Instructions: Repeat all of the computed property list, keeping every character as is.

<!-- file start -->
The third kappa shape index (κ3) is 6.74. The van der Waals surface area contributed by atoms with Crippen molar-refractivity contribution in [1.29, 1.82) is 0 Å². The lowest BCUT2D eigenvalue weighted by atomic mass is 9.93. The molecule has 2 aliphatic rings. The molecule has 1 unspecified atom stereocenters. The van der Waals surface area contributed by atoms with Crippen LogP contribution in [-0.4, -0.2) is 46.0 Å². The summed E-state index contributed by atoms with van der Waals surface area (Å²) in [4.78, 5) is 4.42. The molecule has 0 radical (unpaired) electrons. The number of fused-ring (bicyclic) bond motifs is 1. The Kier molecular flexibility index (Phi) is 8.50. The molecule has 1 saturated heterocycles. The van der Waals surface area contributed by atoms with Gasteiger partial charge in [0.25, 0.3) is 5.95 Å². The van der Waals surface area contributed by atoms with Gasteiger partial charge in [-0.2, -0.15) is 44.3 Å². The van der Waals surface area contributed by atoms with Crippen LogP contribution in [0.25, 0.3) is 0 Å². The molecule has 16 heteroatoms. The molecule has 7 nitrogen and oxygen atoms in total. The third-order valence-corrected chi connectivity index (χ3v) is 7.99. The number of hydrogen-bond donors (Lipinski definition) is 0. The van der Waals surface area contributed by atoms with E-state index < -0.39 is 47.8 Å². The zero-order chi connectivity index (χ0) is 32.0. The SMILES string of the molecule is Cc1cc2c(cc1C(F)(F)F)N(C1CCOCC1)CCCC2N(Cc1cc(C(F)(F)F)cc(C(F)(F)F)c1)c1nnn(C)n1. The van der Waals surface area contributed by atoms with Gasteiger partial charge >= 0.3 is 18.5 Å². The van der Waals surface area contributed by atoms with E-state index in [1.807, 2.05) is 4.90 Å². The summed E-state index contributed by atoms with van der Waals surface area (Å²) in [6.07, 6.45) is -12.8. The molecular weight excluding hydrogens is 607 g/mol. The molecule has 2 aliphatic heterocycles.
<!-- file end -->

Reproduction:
The third kappa shape index (κ3) is 6.74. The van der Waals surface area contributed by atoms with Crippen molar-refractivity contribution in [1.29, 1.82) is 0 Å². The lowest BCUT2D eigenvalue weighted by atomic mass is 9.93. The molecule has 2 aliphatic rings. The molecule has 1 unspecified atom stereocenters. The van der Waals surface area contributed by atoms with Crippen LogP contribution in [-0.4, -0.2) is 46.0 Å². The summed E-state index contributed by atoms with van der Waals surface area (Å²) in [4.78, 5) is 4.42. The molecule has 0 radical (unpaired) electrons. The number of fused-ring (bicyclic) bond motifs is 1. The Kier molecular flexibility index (Phi) is 8.50. The molecule has 1 saturated heterocycles. The van der Waals surface area contributed by atoms with Gasteiger partial charge in [0.25, 0.3) is 5.95 Å². The van der Waals surface area contributed by atoms with Gasteiger partial charge in [-0.2, -0.15) is 44.3 Å². The van der Waals surface area contributed by atoms with Crippen LogP contribution in [0.25, 0.3) is 0 Å². The molecule has 16 heteroatoms. The molecule has 7 nitrogen and oxygen atoms in total. The third-order valence-corrected chi connectivity index (χ3v) is 7.99. The number of hydrogen-bond donors (Lipinski definition) is 0. The van der Waals surface area contributed by atoms with E-state index < -0.39 is 47.8 Å². The zero-order chi connectivity index (χ0) is 32.0. The SMILES string of the molecule is Cc1cc2c(cc1C(F)(F)F)N(C1CCOCC1)CCCC2N(Cc1cc(C(F)(F)F)cc(C(F)(F)F)c1)c1nnn(C)n1. The van der Waals surface area contributed by atoms with Gasteiger partial charge >= 0.3 is 18.5 Å². The van der Waals surface area contributed by atoms with E-state index in [1.807, 2.05) is 4.90 Å². The summed E-state index contributed by atoms with van der Waals surface area (Å²) in [6.07, 6.45) is -12.8. The molecular weight excluding hydrogens is 607 g/mol. The molecule has 2 aliphatic heterocycles.